What happened to Santina Rao in a Halifax Walmart should never happen again | Opinion | Halifax, Nova Scotia | THE COAST

What happened to Santina Rao in a Halifax Walmart should never happen again

When rates of women in our prisons are rising, things must change.

What happened to Santina Rao in a Halifax Walmart should never happen again

The Hyde Inquiry. The Wortley Report. The Fraser and Gardner trials. Constable Joseph Farrow's assault charge.

Indigenous, Black, people of colour, trans and nonbinary people have been calling this out forever, but the outrageous violence Santina Rao experienced at the hands of police last week has to be the last straw for Halifax's tolerance of police brutality in our communities.

There is simply no possible way to justify an officer punching a mother in the face in front of her toddlers.

Yet a few are entering the comments section to say she should have acquiesced, just done whatever they demanded, to avoid the fight. That now she bears some guilt. But her actions, to stretch her hands out and put herself between them and her kids, were pure protective cortisol.

When such intuitive defence happens in the movies, it is heroic and lauded. When it happens in Walmart, it gives the police a veil of legitimacy for uncontrolled and unlawful reactions. Let's see through this.

Unwarranted and illegal street checks allow police to later say so-and-so is known to police, designating the person as other, not ours, criminal. Well, we are all criminals. My children eat unwashed apples as we walk through the grocery aisles and I jaywalk every day.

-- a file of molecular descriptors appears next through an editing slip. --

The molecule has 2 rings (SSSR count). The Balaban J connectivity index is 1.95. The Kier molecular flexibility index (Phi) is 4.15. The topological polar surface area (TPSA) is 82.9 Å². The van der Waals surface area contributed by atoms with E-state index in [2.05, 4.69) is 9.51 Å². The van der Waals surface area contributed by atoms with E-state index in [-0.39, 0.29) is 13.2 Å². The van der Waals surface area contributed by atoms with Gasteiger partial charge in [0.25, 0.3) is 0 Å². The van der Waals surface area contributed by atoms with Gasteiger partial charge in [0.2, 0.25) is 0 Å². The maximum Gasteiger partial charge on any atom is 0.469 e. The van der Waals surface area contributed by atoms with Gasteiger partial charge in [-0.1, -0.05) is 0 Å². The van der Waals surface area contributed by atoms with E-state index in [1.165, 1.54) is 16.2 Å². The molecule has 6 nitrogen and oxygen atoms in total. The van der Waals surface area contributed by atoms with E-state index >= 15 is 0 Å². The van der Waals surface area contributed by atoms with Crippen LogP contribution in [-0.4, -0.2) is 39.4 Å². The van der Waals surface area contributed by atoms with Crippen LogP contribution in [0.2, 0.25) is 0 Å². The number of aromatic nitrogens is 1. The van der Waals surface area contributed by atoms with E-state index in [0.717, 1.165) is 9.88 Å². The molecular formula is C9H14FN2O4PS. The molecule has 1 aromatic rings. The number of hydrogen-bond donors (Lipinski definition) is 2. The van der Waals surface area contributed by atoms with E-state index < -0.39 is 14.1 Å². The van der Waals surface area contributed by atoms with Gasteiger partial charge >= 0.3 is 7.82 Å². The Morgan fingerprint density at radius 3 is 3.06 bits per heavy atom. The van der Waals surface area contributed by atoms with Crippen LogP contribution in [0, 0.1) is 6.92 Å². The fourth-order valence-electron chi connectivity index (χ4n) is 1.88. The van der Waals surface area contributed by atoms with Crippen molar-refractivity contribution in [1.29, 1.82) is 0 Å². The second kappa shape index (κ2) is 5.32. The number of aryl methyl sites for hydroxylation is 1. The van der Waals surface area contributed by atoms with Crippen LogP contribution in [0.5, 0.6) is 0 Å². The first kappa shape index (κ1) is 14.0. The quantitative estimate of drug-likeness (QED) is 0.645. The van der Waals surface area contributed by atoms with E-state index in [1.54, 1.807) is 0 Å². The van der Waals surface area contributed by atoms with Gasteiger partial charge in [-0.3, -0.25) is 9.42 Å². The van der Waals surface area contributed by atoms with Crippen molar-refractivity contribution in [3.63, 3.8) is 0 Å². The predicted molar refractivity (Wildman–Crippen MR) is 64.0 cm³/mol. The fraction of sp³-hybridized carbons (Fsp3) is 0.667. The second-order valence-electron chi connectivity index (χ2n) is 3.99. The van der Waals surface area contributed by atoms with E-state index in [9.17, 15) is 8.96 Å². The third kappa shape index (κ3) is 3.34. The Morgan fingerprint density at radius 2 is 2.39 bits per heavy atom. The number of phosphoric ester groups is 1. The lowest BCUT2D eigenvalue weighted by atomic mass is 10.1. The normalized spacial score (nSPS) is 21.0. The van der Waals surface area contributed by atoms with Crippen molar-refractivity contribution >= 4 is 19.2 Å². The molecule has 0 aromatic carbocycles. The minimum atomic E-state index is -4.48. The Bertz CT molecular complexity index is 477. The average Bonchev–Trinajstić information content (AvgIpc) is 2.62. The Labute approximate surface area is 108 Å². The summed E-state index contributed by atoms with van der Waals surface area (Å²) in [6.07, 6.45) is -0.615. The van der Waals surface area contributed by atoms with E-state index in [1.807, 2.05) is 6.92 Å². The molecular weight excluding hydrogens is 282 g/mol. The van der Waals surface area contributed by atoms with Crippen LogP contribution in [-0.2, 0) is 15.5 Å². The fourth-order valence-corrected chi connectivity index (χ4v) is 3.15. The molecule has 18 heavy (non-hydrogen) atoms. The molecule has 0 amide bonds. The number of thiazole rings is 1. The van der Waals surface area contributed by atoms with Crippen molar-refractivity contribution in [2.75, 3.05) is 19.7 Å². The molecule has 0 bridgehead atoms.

Some of us get punished, some of us do not. We have plenty of painstakingly researched and beautifully written analyses of racism and policing in Nova Scotia and across Canada by El Jones, Desmond Cole, Robyn Maynard and others. We do not need to wait for any more information, or to hear from both sides. State violence does not get the benefit of the doubt. These platitudes subdue us out of moral righteousness, action and change.

And things must change. Our prisons are full of women, rates rising speedily and disproportionately among Indigenous, Black, women of colour, trans and nonbinary people. All who clapped back, lashed out against threats: the threats of poverty, violence, unaddressed and untreated sexual assault and criminalization of substance use. At what cost does this punitive state reaction to women's strategies for survival come? The criminalization of women breaks apart families and traumatizes generations. The colonial foster care system is stretched to breaking from racism and removals of Black and Indigenous children. Cities are in crisis as trauma and a poisoned opioid supply kill thousands. As we watch the video of Santina Rao's experience, we ask, "Who are we protecting through incarceration, when police perpetrate such violence?"

We know who our true protectors are. On the east coast this week it was the bravery of Santina Rao. On the other side of the country, fearless grandmothers are placing their bodies in front of RCMP to guard the earth at Wet'suwet'en. In every place in between, folks are holding marches, rallies and fundraising auctions. As civil rights advocate Michelle Alexander wrote on Friday, "a politics of deep solidarity is the only politics that holds any hope for our collective liberation."

A grapefruit in a stroller is not and never was a problem. It is clear from the police's actions that we do not have their support in the real struggles in our communities. The solution is not more police or more tools of policing, whether they be security footage or body cams or tanks. We need confidence in our collective solidarity to support our communities against the threats of white supremacy, child poverty, the overdose crisis, corporate greed, climate apocalypse and enduring violence against women.

Drop the charges against Rao. Compensate her generously. Hold the officers accountable. And never let this happen again.

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